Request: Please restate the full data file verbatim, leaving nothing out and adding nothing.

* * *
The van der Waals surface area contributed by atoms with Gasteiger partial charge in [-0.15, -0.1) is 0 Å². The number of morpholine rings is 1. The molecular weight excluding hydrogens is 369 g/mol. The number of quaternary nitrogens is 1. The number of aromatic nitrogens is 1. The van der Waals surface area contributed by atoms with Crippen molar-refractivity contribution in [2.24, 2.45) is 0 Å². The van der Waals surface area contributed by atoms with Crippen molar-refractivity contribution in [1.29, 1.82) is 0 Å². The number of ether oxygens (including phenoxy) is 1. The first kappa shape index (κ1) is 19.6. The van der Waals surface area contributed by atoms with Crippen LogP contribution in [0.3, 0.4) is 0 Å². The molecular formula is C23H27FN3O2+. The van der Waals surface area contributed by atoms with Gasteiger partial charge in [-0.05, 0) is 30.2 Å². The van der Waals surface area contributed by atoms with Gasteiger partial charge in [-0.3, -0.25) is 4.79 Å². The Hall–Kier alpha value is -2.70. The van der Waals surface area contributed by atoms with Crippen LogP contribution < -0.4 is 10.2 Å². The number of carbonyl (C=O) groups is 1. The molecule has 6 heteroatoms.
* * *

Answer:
The van der Waals surface area contributed by atoms with Gasteiger partial charge in [-0.15, -0.1) is 0 Å². The number of morpholine rings is 1. The molecular weight excluding hydrogens is 369 g/mol. The number of quaternary nitrogens is 1. The number of aromatic nitrogens is 1. The van der Waals surface area contributed by atoms with Crippen molar-refractivity contribution in [2.24, 2.45) is 0 Å². The van der Waals surface area contributed by atoms with Crippen molar-refractivity contribution in [1.29, 1.82) is 0 Å². The number of ether oxygens (including phenoxy) is 1. The first kappa shape index (κ1) is 19.6. The van der Waals surface area contributed by atoms with Crippen LogP contribution in [0.3, 0.4) is 0 Å². The molecular formula is C23H27FN3O2+. The van der Waals surface area contributed by atoms with Gasteiger partial charge in [-0.05, 0) is 30.2 Å². The van der Waals surface area contributed by atoms with Gasteiger partial charge in [-0.3, -0.25) is 4.79 Å². The Hall–Kier alpha value is -2.70. The van der Waals surface area contributed by atoms with Crippen LogP contribution < -0.4 is 10.2 Å². The number of carbonyl (C=O) groups is 1. The molecule has 6 heteroatoms.